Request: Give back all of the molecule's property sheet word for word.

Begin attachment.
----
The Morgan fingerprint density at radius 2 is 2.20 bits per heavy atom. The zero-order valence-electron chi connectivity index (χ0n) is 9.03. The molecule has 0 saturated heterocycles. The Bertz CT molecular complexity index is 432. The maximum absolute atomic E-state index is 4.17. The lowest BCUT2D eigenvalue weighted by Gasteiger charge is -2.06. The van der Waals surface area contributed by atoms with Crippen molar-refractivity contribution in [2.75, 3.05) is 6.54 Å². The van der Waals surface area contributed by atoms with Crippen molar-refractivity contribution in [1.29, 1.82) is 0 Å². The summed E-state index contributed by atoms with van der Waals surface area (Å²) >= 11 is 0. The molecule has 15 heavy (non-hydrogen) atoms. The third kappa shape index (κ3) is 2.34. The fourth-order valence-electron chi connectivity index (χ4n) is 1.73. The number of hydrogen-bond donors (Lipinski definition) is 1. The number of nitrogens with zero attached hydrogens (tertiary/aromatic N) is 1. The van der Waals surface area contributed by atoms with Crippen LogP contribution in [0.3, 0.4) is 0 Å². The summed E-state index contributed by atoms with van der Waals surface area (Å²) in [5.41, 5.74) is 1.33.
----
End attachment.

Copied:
The Morgan fingerprint density at radius 2 is 2.20 bits per heavy atom. The zero-order valence-electron chi connectivity index (χ0n) is 9.03. The molecule has 0 saturated heterocycles. The Bertz CT molecular complexity index is 432. The maximum absolute atomic E-state index is 4.17. The lowest BCUT2D eigenvalue weighted by Gasteiger charge is -2.06. The van der Waals surface area contributed by atoms with Crippen molar-refractivity contribution in [2.75, 3.05) is 6.54 Å². The van der Waals surface area contributed by atoms with Crippen molar-refractivity contribution in [1.29, 1.82) is 0 Å². The summed E-state index contributed by atoms with van der Waals surface area (Å²) >= 11 is 0. The molecule has 15 heavy (non-hydrogen) atoms. The third kappa shape index (κ3) is 2.34. The fourth-order valence-electron chi connectivity index (χ4n) is 1.73. The number of hydrogen-bond donors (Lipinski definition) is 1. The number of nitrogens with zero attached hydrogens (tertiary/aromatic N) is 1. The van der Waals surface area contributed by atoms with Crippen LogP contribution in [0.3, 0.4) is 0 Å². The summed E-state index contributed by atoms with van der Waals surface area (Å²) in [5.41, 5.74) is 1.33.